The warm weather forecasted for this week has made me realize that I need to get moving on some equipment repairs because haying season will be here before I know it. As I think about this upcoming growing season, I find myself reflecting on last season and what I could have done better or more efficiently. I am going to make a few changes this year to not only improve the productivity of our land with soil amendments, but I am also going to make myself more productive by handling the hay fewer times. My shoulder will thank me for these changes.
As you head into this growing season, I hope you are also thinking about what you can do to improve your productivity and efficiency. Given the tough market situations, those improvements may mean cutting some unnecessary expenses to become more profitable. Discussions about the success of a farm is most often expressed in bushels per acre, hundred weight of milk, or tons per acre. There is a sense of competitiveness that comes with trying to beat your neighbors in yield, but the focus should be on maximizing profit for your farm. It would be nice to get 250 bushel corn, but what would your fertilizer bill look like to achieve it?
You will hear us in Extension talk about soil testing over and over again for good reason – without recent soil tests you could very well be spreading money on your fields that is not needed. Fertilizer calculators are available to help you determine how much nitrogen to apply to maximize your profits. Ohio State University and other Midwestern states provide data to the Iowa State calculator found here. This calculator uses the price you expect to be paid for your corn and the price you are paying for nitrogen to calculate the best amount of nitrogen to apply to maximize your profit, without going overboard and wasting time or money with excessive nitrogen application.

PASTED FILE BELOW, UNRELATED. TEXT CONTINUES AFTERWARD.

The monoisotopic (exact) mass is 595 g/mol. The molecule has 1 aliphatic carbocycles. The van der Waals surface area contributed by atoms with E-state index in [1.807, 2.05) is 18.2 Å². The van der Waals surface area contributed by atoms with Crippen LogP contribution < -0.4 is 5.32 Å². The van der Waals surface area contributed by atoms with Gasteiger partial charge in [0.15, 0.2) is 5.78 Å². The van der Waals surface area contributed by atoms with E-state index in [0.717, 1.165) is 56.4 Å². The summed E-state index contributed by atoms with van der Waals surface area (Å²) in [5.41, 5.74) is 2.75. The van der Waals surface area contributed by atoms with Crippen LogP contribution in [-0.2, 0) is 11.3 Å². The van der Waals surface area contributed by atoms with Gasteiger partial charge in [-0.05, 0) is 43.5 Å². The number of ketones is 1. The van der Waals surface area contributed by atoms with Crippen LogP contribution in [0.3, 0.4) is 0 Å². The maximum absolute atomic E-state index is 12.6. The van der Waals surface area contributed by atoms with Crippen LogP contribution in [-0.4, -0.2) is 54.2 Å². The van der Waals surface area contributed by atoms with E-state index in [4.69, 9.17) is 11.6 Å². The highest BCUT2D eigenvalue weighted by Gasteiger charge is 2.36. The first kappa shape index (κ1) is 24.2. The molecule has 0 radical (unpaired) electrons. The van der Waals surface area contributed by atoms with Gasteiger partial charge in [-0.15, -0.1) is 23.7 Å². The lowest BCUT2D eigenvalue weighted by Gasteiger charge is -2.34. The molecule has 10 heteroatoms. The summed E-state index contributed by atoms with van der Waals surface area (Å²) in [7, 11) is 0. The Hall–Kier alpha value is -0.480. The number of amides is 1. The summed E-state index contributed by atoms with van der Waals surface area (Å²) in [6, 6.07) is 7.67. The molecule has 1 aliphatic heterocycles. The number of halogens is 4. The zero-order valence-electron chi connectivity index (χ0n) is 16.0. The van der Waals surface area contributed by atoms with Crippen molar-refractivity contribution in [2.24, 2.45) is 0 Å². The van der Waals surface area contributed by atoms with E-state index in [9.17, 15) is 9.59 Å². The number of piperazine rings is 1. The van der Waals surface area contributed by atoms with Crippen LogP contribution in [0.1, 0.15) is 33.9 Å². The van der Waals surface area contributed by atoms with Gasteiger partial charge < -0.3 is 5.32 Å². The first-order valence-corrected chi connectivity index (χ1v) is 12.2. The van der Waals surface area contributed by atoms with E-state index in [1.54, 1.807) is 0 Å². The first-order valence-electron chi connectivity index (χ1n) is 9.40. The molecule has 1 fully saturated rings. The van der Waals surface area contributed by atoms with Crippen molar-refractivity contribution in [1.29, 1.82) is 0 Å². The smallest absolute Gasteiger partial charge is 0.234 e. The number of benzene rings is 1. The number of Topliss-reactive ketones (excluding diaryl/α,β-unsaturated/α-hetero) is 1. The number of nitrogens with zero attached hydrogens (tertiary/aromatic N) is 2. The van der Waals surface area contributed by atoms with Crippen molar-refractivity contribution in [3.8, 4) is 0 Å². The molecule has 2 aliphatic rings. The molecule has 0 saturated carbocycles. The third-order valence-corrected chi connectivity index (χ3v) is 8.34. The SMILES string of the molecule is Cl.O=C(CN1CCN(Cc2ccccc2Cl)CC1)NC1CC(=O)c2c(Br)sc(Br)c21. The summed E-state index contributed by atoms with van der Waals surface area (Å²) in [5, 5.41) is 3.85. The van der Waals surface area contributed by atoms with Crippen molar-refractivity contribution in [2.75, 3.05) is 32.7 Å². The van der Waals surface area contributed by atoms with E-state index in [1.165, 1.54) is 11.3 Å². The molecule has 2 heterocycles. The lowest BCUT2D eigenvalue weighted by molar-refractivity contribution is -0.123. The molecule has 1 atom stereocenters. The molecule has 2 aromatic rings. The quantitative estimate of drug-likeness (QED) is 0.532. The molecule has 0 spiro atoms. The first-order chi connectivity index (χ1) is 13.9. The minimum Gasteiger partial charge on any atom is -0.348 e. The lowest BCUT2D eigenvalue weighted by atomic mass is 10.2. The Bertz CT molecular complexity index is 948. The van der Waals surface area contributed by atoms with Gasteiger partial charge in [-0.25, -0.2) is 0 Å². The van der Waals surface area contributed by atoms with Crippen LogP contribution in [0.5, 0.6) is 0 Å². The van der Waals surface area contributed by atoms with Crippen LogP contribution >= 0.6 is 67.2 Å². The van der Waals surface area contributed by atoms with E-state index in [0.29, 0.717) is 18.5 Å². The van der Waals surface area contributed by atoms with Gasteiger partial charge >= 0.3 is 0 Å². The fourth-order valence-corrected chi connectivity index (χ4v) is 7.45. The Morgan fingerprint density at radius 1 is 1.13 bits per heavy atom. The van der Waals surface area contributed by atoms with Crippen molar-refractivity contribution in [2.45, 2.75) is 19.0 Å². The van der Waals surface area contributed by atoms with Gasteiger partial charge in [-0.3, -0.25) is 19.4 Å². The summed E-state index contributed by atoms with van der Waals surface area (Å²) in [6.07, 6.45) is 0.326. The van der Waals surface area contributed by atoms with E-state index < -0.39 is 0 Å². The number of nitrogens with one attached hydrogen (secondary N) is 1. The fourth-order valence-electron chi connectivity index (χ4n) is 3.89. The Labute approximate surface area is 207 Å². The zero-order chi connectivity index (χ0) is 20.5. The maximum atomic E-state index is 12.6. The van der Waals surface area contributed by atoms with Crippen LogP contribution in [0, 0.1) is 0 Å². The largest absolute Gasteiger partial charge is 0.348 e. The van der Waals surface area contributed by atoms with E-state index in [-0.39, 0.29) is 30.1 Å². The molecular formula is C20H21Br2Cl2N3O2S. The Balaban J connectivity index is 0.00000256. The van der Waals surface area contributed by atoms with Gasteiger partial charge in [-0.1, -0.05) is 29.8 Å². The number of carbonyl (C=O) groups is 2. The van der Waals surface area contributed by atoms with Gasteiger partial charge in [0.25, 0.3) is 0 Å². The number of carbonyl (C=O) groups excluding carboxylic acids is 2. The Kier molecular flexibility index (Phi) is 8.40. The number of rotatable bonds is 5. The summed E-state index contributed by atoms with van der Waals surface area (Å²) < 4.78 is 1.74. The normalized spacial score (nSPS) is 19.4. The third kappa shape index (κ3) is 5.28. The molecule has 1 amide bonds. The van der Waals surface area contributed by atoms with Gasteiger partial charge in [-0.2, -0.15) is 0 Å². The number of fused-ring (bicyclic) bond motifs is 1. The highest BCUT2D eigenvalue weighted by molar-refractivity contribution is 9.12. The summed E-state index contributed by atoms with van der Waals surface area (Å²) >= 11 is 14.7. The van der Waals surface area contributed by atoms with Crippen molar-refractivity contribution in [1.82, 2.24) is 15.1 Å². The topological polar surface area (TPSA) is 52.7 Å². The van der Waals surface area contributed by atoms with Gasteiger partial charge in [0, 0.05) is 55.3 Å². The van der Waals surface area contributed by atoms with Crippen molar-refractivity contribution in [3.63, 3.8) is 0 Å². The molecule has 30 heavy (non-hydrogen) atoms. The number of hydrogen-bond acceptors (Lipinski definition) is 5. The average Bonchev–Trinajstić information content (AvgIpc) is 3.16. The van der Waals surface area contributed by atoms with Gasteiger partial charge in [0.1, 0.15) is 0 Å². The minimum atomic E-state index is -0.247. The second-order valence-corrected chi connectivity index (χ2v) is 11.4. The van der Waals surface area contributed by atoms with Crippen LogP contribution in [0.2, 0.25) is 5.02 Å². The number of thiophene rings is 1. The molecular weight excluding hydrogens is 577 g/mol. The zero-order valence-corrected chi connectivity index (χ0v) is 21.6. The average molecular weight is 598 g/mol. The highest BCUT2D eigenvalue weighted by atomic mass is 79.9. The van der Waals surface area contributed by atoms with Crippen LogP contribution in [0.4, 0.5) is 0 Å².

Fertilizer is just one way that you may be able to cut back on expenses, but see, seed treatments and pest programs should all be given a second look. If you are trying to kill marestail with glyphosate for the third year in a row without success, you may want to alter your weed control program. And the same can be said for many seed treatments. If you have questions about how or where to cut back, give me a call and I can help you with those decisions. Here’s to a profitable 2018 growing season!
Its not too late to register for our annual Northeast Ohio Agronomy School on Wednesday at the Williamsfield Community Center. We have a great lineup of speakers covering a variety of topics, including weed control strategies, precision planting, soil compaction, soil health, finances and other information that may help you succeed in 2018. Pesticide applicator credits will be available for Pennsylvania and Ohio pesticide license holders who attend. Fertilizer applicator credits and Certified Crop Advisor credits will also be available. Cost for this all-day event is $15. To register, call 440.576.9008.
If you are thinking about taking the Ohio Department of Agriculture’s exam to get your pesticide applicators license, we will be offering a New Applicator Training session March 13 that will help you prepare for the test. We will cover everything you need to know for the CORE exam and will touch upon a few categories as well. Cost for this program is $35.
Pretty soon you will start to see those cute little fluff balls of chicks arrive in many farm stores and you may be tempted to bring one or a dozen home. If you want to learn more about raising chickens at home before you make the jump, OSU Extension in Trumbull County will be offering a Backyard Chicken Basics program March 14 at our office in Cortland. Tim McDermott, DVM, and I will be discussing how to choose chicken breeds, nutrition, zoning issues and many other topics that will help you raise a healthy flock. Cost for this program is $15. To register, call 330.638.6783.
For information about gardening, the Master Gardener program, or any other program, call the OSU Trumbull County Extension office at 330.638.6783 or visit their website.
Submitted by Lee Beers, an OSU Extension Educator, with the Trumbull County Extension office